Secretary of Defense James Mattis told the Senate Appropriations Committee that American troops should remain in Iraq even after the Islamic State is defeated.
“I don’t see any reason to pull out again, and find the same lesson,” said Mattis during a hearing on Wednesday.
“I believe it’s in our national interest that we keep the Iraqi Security Forces in a position to keep our enemies on their back foot, our mutual enemies on their back foot,” he added, saying he expected the Iraqi military to need U.S. support for “some time to come.”
Joint Chiefs chairman General Joseph Dunford, appearing with Mattis, clarified that the Iraqis would need additional support for several years.
“We need to remain decisively engaged in Iraq and in the region,” the Defense Secretary said.
The Washington Examiner reports that when Senator Lindsey Graham (R-SC) asked Mattis about the estimated $50 billion reconstruction cost for Anbar province and Mosul, Mattis replied, “It’s going to be an international effort. It should not be carried fully by the U.S. taxpayer.”
Military Times notes that Mattis made his remarks as “the U.S. military campaign approaches its three-year anniversary, building from airstrikes against the terrorist group in summer 2014 to about 6,000 ground forces currently deployed across Iraq and Syria.” Another 2,500 troops are on deck in Kuwait as possible reinforcements.
Mattis is asking Congress for $30 billion in additional military funding, including $5 billion for anti-ISIS operations, to “get our aircraft back in the air, our ships back to sea, and our troops back in the field with refurbished or new equipment and proper training,” as he put it. He described this as a “necessary investment to ensure our military is ready to fight today.”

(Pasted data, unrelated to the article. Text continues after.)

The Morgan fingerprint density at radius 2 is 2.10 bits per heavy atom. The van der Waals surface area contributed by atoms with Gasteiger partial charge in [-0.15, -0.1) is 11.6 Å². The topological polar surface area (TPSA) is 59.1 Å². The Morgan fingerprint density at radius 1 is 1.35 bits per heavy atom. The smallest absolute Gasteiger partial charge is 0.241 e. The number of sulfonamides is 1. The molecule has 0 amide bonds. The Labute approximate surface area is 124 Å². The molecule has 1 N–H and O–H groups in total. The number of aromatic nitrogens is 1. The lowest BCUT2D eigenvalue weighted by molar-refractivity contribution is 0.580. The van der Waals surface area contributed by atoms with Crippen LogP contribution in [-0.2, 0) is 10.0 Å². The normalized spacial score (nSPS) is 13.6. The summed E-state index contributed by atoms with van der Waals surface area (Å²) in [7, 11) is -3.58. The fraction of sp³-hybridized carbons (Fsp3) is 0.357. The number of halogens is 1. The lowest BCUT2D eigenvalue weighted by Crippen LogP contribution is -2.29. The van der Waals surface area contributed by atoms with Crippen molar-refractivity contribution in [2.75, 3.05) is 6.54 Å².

Mattis also attended a meeting with Iraq’s Prime Minister Haider al-Abadi and representatives from partners in the 68-nation anti-ISIS coalition on Wednesday, co-hosted by Secretary of State Rex Tillerson. Strategies to both defeat the Islamic State and deal with humanitarian crises in the aftermath of Mosul’s recapture were on the agenda. Some coalition members have reportedly expressed concern that the Trump administration’s proposed reductions to foreign aid will make reconstruction in Iraq and Syria more difficult.
Secretary of State Tillerson has also said that American forces would remain in Iraq after the defeat of the Islamic State.
“The military power of the coalition will remain where this fraudulent caliphate has existed in order to set the conditions for a full recovery from the tyranny of ISIS,” Tillerson said on Wednesday. He stressed that U.S. forces would not be engaged in “nation-building” but would support efforts by local leaders to restore their communities and rejuvenate civil society.